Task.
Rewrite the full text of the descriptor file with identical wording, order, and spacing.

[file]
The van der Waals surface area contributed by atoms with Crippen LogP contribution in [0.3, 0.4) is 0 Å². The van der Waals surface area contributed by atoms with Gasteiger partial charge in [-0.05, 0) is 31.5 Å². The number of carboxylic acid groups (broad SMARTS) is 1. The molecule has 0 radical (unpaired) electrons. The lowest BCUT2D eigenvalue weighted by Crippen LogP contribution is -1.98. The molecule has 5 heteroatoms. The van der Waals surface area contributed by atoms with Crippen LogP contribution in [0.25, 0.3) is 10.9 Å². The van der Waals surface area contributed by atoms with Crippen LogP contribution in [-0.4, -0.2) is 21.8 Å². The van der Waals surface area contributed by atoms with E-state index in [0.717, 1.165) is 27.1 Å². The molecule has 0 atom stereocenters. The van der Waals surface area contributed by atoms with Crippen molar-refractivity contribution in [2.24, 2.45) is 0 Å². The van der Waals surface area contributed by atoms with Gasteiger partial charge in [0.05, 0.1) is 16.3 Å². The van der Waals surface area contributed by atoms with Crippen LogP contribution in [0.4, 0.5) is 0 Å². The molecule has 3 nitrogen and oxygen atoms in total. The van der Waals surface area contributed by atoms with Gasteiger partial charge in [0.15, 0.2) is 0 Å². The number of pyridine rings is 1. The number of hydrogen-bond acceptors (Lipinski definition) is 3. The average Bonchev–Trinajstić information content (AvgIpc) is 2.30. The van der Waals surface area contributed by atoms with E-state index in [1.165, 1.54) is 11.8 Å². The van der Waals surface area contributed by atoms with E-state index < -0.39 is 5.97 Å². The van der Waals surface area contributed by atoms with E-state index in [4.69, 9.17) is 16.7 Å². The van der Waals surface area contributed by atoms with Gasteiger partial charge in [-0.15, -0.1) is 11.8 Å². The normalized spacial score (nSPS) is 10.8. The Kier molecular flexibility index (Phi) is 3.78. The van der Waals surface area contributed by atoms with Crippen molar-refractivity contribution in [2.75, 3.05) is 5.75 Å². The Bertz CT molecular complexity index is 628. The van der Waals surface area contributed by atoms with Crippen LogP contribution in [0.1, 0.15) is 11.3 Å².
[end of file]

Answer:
The van der Waals surface area contributed by atoms with Crippen LogP contribution in [0.3, 0.4) is 0 Å². The van der Waals surface area contributed by atoms with Gasteiger partial charge in [-0.05, 0) is 31.5 Å². The number of carboxylic acid groups (broad SMARTS) is 1. The molecule has 0 radical (unpaired) electrons. The lowest BCUT2D eigenvalue weighted by Crippen LogP contribution is -1.98. The molecule has 5 heteroatoms. The van der Waals surface area contributed by atoms with Crippen LogP contribution in [0.25, 0.3) is 10.9 Å². The van der Waals surface area contributed by atoms with Crippen LogP contribution in [-0.4, -0.2) is 21.8 Å². The van der Waals surface area contributed by atoms with E-state index in [0.717, 1.165) is 27.1 Å². The molecule has 0 atom stereocenters. The van der Waals surface area contributed by atoms with Crippen molar-refractivity contribution in [2.24, 2.45) is 0 Å². The van der Waals surface area contributed by atoms with Gasteiger partial charge in [0.05, 0.1) is 16.3 Å². The van der Waals surface area contributed by atoms with Crippen LogP contribution in [0.4, 0.5) is 0 Å². The molecule has 3 nitrogen and oxygen atoms in total. The van der Waals surface area contributed by atoms with Gasteiger partial charge in [0.15, 0.2) is 0 Å². The number of pyridine rings is 1. The number of hydrogen-bond acceptors (Lipinski definition) is 3. The average Bonchev–Trinajstić information content (AvgIpc) is 2.30. The van der Waals surface area contributed by atoms with E-state index in [1.165, 1.54) is 11.8 Å². The van der Waals surface area contributed by atoms with E-state index < -0.39 is 5.97 Å². The van der Waals surface area contributed by atoms with E-state index in [4.69, 9.17) is 16.7 Å². The van der Waals surface area contributed by atoms with Gasteiger partial charge in [-0.15, -0.1) is 11.8 Å². The normalized spacial score (nSPS) is 10.8. The Kier molecular flexibility index (Phi) is 3.78. The van der Waals surface area contributed by atoms with Crippen molar-refractivity contribution in [2.75, 3.05) is 5.75 Å². The Bertz CT molecular complexity index is 628. The van der Waals surface area contributed by atoms with Crippen LogP contribution in [0.1, 0.15) is 11.3 Å².